My dissertation, titled Fear, Hope and Love: Apocalyptic Faith and the Early Modern Origins of Religious Toleration examines the use and abuse of apocalyptic rhetoric in early modern debates regarding toleration. Many theorists of liberal democracy fear that apocalyptic, millenarian, and ‘other-worldly’ religious groups are incapable of supporting or sustaining the liberal norms of toleration and openness. These concerns have only strengthened in the face of recent resurgences in apocalyptic rhetoric among the religious and secular alike. My work, however, examines and evaluates the connection between apocalyptic imagination and rhetoric and the practice of religious toleration. My study of apocalyptic theology and religious toleration in early modernity offers new insights into the relationship between confidence, hope, patience, and the practice of toleration.
The historical core of my analysis is divided into three chapters which illuminate the dimensions of conflict and comity between apocalypticism and liberal toleration. Following chapters that frame the central issues of time, faith, and historical direction in political theory, I outline three accounts of millenarian toleration, from the spiritualized restorationism of the ‘Digger’ leader Gerrard Winstanley to John Bunyan’s use of divine retribution as an assurance of the inevitability of justice. A third chapter, published in History of Political Thought (2021) discusses the role of hope in Roger Williams’ defense of toleration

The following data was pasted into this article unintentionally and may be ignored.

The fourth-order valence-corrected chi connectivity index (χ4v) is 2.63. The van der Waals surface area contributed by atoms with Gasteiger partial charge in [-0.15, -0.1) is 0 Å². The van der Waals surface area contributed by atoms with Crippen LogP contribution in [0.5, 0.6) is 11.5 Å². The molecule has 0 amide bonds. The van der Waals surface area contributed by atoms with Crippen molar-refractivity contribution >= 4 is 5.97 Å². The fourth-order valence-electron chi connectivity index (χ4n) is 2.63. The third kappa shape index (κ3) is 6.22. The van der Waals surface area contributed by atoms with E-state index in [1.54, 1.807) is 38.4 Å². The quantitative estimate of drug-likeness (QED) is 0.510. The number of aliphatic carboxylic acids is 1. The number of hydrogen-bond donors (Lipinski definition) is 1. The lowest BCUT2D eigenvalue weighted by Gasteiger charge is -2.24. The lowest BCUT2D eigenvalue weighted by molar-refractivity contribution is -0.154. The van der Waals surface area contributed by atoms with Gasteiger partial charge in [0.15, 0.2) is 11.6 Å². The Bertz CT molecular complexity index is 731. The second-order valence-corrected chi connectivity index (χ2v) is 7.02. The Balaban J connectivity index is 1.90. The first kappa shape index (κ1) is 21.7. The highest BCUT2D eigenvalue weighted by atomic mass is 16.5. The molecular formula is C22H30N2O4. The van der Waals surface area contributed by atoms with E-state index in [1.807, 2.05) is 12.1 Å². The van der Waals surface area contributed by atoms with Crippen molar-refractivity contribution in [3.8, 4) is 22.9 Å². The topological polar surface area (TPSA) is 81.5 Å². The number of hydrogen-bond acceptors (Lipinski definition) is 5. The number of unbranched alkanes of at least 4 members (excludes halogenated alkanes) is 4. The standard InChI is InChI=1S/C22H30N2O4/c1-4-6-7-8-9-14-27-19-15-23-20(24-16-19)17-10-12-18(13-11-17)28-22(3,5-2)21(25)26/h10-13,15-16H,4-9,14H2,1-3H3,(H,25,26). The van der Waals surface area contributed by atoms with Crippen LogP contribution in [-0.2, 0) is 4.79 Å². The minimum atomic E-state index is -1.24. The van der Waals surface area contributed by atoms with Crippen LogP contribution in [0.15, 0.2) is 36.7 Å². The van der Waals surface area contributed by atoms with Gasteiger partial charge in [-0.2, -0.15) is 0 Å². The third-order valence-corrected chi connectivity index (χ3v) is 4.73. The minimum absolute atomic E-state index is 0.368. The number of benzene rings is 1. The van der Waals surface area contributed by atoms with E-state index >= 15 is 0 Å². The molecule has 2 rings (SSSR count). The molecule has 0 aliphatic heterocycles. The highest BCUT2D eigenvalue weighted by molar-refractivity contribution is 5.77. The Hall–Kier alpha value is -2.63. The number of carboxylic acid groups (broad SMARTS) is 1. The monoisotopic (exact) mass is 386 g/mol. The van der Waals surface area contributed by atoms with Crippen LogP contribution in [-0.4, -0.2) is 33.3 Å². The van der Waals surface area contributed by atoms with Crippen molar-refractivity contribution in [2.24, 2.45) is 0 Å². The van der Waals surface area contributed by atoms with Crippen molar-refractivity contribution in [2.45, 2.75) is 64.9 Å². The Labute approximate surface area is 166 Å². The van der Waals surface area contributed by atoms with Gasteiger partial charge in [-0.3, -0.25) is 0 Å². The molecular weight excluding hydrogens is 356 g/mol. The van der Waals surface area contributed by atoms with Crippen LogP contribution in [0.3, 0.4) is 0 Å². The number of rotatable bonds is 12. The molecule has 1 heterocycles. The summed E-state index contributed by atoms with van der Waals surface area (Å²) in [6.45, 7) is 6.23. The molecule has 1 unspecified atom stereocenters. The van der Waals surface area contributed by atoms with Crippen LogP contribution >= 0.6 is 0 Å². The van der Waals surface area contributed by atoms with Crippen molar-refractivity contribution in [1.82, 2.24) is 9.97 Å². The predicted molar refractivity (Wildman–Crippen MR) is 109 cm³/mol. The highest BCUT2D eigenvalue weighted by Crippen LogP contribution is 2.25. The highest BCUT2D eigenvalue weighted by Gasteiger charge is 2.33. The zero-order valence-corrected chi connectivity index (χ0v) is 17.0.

In the final chapters of my dissertation, I apply the lessons of history to pressing problems confronting liberal democracies today. My work emphasizes the importance of narrative views of history to the confident practice of toleration, as a belief that things will be righted in the end sustains the difficult work of toleration. Yet while apocalyptic rhetoric has an enormous power to motivate political reform, it can equally give rise to abuse, discord, and strife. The early modern proponents of toleration, facing the millennial fervor of their time, repurposed and redirected eschatological themes to support religious toleration, disestablishment, and the liberty of conscience.
There is little reason to think that apocalyptic language has lost its power in the modern world. From the still-potent theological convictions of conservative Christians, Muslims, and other religious groups to the secular apocalypses of climate change or ‘the end of democracy,’ we live in a world steeped with apocalyptic rhetoric. However, like the early modern defenders of toleration, we are faced with a choice: will we find the strength to persevere in the practice of toleration, or will we succumb to our worst impulses?
My research often considers the types of virtues, values, and institutional arrangements that are conducive to the practice of toleration — and ultimately, to cultivating political communities where we face each other as equals. In the future, I intend to further examine the role that inequalities of wealth, status, and opportunity affect our capacity to develop the virtues and practices of tolerance as individuals and communities. I find that classroom discussions often generate new ideas and directions for scholarly inquiry, and this direction of my future work has been shaped by teaching undergraduate course units and non-credit seminars on inequality and wealth in early modern Europe, the Gilded Age, and the present.